“Sometimes you start somewhere, but end up somewhere else,” laughs Cassidy Grunninger (MM ’14), a musician most of her life who’s now an Associate at Dunner Law PLLC, a Certified Woman-Owned firm in Washington.
“I started piano lessons when I was 5, and added cello and voice lessons in high school,” Grunninger recalls. From there, she earned a BA in cello performance at Mercer University and a performance certificate in music at the University of North Florida.
Yet Grunninger felt a growing realization that perhaps a performance career wasn’t quite the right fit for her broad interests. “I’ve always been passionate about the history of things, so the next logical step seemed to be studying musicology. That’s how I ended up at CU Boulder.”
Indeed, at the College of Music, Grunninger embraced exploring and learning “the cultural and social ways that music has impacted society."
“It was fascinating,” she adds. “But once again, as much as I was enjoying the path I was on, I wasn’t sure that I would get a career out of it—a career that would make me happy.”
Feeling somewhat at loss, Grunninger decided to enroll at the University of Georgia School of Law.
“I’m good friends with [Associate Professor of Composition] Carter Pann and in my last semester at CU Boulder, he graciously allowed me to crash in his basement,” she continues. “He was in the process of publishing something at the time and I became intrigued by the hoops he had to go through from a legal perspective. And I thought, ‘If I go to law school, I could use my understanding of music to connect with creative people in a legal sense.’ That’s how I started focusing on intellectual property within the law.”
Rounding out her legal studies, Grunninger landed an internship with the Recording Industry Association of America in Washington—focusing on copyright issues in the recording industry—followed by a clerkship with the U.S. Copyright Office, where she researched copyright law and policy for the General Counsel’s office. From there, she worked at the House Committee on the Judiciary, assisting the Subcommittee on Courts, Intellectual Property and the Internet on various intellectual property issues.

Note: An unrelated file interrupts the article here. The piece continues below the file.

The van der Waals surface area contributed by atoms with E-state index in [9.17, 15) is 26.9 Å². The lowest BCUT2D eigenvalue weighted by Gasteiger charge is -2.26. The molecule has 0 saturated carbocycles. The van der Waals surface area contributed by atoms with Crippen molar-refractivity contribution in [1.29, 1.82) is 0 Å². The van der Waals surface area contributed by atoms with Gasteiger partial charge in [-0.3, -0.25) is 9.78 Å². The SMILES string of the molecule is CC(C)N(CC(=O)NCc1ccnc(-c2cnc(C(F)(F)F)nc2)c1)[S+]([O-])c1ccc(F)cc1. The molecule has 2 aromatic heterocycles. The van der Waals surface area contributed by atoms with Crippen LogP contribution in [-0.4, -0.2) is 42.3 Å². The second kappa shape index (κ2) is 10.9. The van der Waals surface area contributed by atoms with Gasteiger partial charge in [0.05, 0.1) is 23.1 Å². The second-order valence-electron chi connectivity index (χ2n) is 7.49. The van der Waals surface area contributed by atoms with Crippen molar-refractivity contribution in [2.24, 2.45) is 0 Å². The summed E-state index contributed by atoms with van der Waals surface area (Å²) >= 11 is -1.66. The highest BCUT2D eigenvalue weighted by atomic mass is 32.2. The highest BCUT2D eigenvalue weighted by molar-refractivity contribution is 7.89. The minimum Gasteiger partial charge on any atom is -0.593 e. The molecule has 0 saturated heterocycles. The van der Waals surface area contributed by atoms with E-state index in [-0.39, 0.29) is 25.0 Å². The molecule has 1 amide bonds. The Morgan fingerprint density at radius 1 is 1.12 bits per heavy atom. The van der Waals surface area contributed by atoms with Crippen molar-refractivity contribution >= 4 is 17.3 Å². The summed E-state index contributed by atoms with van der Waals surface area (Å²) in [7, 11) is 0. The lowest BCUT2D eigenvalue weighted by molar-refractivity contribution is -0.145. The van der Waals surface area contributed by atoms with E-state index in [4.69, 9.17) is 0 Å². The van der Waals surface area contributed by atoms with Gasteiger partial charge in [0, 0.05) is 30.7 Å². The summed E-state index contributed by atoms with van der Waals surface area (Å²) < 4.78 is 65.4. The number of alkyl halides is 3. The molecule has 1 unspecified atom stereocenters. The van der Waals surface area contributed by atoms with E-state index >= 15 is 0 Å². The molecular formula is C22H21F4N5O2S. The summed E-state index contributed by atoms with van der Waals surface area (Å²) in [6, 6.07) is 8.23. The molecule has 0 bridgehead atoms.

“There are surprisingly few lawyers that come from an arts background,” she says. “For me, it’s a strength. My background in music inspires me and influences how I approach my work, the connections I make and the insights I have.
“My law degree was my fourth degree, but I’ll never regret the three music degrees that led up to it—knowing what I know now, I wouldn’t do anything differently. Having an arts background makes you more well-rounded, interesting and interested in the world … no matter where you end up.”
Where Grunninger ended up is a small boutique firm comprising four attorneys. “We have a range of clients—including a lot of academic and other associations—that are concerned about intellectual property, branding, and other legal matters related to publishing journals and books.
“We help researchers, authors and others ensure that appropriate copyrights and trademarks are in place, and that they are protected from potential infringers.”
She regularly conducts domestic and international trademark clearance searches, renders use and registrability opinions, and prosecutes trademark and copyright applications around the world. Additionally, she handles trademark and copyright audits, and drafts licensing and assignment agreements. Grunninger’s work also emphasizes protection and enforcement of matters related to false advertising and unfair competition.
“Looking back, I’d say it’s all about being open to transitions,” she says. “And getting support from great people around you. I’m still in touch with Carter and other faculty and friends I went to school with. Those are lifelong connections, just as I also consider myself a lifelong musician.”
These days, Grunninger counterpoints her career in law with active engagement as a junior board member of Washington Performing Arts—a leading presenter that connects the community to artists, in both education and performance.
Note: Previously, Cassidy Grunninger was Senior Online Editor of the Journal of Intellectual Property Law and authored “A Tale of Two Composers: An Argument for a Limited Expansion of Moral Rights for Composers” (2017).